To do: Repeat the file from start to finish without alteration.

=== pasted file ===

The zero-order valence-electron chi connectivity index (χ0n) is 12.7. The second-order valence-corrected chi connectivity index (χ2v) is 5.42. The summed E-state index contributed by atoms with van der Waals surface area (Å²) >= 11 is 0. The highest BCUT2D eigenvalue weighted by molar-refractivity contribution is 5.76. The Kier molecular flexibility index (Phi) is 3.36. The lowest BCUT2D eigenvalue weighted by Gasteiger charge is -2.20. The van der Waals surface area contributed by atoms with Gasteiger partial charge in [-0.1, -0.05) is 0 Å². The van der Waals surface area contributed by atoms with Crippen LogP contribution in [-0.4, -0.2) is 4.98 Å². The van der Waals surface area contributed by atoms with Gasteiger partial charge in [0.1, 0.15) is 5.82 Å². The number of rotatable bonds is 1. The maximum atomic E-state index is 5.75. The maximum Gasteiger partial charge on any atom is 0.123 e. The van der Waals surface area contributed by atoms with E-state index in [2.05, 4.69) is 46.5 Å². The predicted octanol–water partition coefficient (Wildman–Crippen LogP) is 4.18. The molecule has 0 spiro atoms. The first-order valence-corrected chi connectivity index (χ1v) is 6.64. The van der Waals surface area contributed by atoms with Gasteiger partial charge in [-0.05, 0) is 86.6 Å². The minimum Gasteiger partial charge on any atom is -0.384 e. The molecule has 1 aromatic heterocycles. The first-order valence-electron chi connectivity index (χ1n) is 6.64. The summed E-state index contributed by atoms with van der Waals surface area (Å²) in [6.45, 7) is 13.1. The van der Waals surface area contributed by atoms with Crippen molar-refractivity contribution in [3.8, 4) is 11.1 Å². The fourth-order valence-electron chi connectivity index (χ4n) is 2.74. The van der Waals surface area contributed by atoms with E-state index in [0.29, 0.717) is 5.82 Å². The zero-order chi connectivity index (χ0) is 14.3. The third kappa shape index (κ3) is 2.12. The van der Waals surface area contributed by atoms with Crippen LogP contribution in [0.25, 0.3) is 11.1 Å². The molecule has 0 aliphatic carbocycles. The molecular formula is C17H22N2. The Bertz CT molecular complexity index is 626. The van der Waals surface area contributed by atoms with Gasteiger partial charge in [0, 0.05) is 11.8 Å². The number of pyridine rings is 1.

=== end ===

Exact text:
The zero-order valence-electron chi connectivity index (χ0n) is 12.7. The second-order valence-corrected chi connectivity index (χ2v) is 5.42. The summed E-state index contributed by atoms with van der Waals surface area (Å²) >= 11 is 0. The highest BCUT2D eigenvalue weighted by molar-refractivity contribution is 5.76. The Kier molecular flexibility index (Phi) is 3.36. The lowest BCUT2D eigenvalue weighted by Gasteiger charge is -2.20. The van der Waals surface area contributed by atoms with Gasteiger partial charge in [-0.1, -0.05) is 0 Å². The van der Waals surface area contributed by atoms with Crippen LogP contribution in [-0.4, -0.2) is 4.98 Å². The van der Waals surface area contributed by atoms with Gasteiger partial charge in [0.1, 0.15) is 5.82 Å². The number of rotatable bonds is 1. The maximum atomic E-state index is 5.75. The maximum Gasteiger partial charge on any atom is 0.123 e. The van der Waals surface area contributed by atoms with E-state index in [2.05, 4.69) is 46.5 Å². The predicted octanol–water partition coefficient (Wildman–Crippen LogP) is 4.18. The molecule has 0 spiro atoms. The first-order valence-corrected chi connectivity index (χ1v) is 6.64. The van der Waals surface area contributed by atoms with Gasteiger partial charge in [-0.05, 0) is 86.6 Å². The minimum Gasteiger partial charge on any atom is -0.384 e. The molecule has 1 aromatic heterocycles. The first-order valence-electron chi connectivity index (χ1n) is 6.64. The summed E-state index contributed by atoms with van der Waals surface area (Å²) in [6.45, 7) is 13.1. The van der Waals surface area contributed by atoms with Crippen molar-refractivity contribution in [3.8, 4) is 11.1 Å². The fourth-order valence-electron chi connectivity index (χ4n) is 2.74. The van der Waals surface area contributed by atoms with E-state index in [0.29, 0.717) is 5.82 Å². The zero-order chi connectivity index (χ0) is 14.3. The third kappa shape index (κ3) is 2.12. The van der Waals surface area contributed by atoms with Crippen LogP contribution in [0.25, 0.3) is 11.1 Å². The molecule has 0 aliphatic carbocycles. The molecular formula is C17H22N2. The Bertz CT molecular complexity index is 626. The van der Waals surface area contributed by atoms with Gasteiger partial charge in [0, 0.05) is 11.8 Å². The number of pyridine rings is 1.